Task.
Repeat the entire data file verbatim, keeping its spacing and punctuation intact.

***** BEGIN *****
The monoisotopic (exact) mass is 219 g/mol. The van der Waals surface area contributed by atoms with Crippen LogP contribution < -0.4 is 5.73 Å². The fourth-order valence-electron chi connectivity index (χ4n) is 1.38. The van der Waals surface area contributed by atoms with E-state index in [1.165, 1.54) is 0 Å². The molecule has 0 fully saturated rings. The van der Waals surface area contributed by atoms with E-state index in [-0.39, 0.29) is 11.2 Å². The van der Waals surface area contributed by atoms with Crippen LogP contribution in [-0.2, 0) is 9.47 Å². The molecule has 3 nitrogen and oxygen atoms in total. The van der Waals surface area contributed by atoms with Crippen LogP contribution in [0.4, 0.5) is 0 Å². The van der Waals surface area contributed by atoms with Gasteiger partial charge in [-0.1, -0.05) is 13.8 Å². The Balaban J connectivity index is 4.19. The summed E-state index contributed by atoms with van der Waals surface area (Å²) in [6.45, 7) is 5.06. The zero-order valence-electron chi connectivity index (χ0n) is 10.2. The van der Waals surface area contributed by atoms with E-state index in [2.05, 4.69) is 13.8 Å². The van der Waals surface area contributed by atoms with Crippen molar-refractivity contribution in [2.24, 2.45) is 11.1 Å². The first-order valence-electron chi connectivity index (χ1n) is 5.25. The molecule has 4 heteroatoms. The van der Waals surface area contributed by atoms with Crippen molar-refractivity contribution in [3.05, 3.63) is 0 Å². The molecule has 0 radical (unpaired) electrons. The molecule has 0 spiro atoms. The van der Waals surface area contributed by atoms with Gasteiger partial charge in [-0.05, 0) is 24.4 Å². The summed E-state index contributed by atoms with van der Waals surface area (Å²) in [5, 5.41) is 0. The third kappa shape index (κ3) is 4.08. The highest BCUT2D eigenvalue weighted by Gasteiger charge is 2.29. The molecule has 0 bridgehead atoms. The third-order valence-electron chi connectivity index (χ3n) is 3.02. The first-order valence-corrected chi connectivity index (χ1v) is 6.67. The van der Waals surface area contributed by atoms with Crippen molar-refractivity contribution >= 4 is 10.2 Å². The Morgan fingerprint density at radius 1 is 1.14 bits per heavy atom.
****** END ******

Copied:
The monoisotopic (exact) mass is 219 g/mol. The van der Waals surface area contributed by atoms with Crippen LogP contribution < -0.4 is 5.73 Å². The fourth-order valence-electron chi connectivity index (χ4n) is 1.38. The van der Waals surface area contributed by atoms with E-state index in [1.165, 1.54) is 0 Å². The molecule has 0 fully saturated rings. The van der Waals surface area contributed by atoms with E-state index in [-0.39, 0.29) is 11.2 Å². The van der Waals surface area contributed by atoms with Crippen LogP contribution in [-0.2, 0) is 9.47 Å². The molecule has 3 nitrogen and oxygen atoms in total. The van der Waals surface area contributed by atoms with Crippen LogP contribution in [0.4, 0.5) is 0 Å². The van der Waals surface area contributed by atoms with Gasteiger partial charge in [-0.1, -0.05) is 13.8 Å². The Balaban J connectivity index is 4.19. The summed E-state index contributed by atoms with van der Waals surface area (Å²) in [6.45, 7) is 5.06. The zero-order valence-electron chi connectivity index (χ0n) is 10.2. The van der Waals surface area contributed by atoms with E-state index in [2.05, 4.69) is 13.8 Å². The van der Waals surface area contributed by atoms with Crippen molar-refractivity contribution in [2.24, 2.45) is 11.1 Å². The first-order valence-electron chi connectivity index (χ1n) is 5.25. The molecule has 4 heteroatoms. The van der Waals surface area contributed by atoms with Crippen molar-refractivity contribution in [3.05, 3.63) is 0 Å². The molecule has 0 radical (unpaired) electrons. The molecule has 0 spiro atoms. The van der Waals surface area contributed by atoms with Gasteiger partial charge in [-0.05, 0) is 24.4 Å². The summed E-state index contributed by atoms with van der Waals surface area (Å²) in [5, 5.41) is 0. The third kappa shape index (κ3) is 4.08. The highest BCUT2D eigenvalue weighted by Gasteiger charge is 2.29. The molecule has 0 bridgehead atoms. The third-order valence-electron chi connectivity index (χ3n) is 3.02. The first-order valence-corrected chi connectivity index (χ1v) is 6.67. The van der Waals surface area contributed by atoms with Crippen molar-refractivity contribution >= 4 is 10.2 Å². The Morgan fingerprint density at radius 1 is 1.14 bits per heavy atom.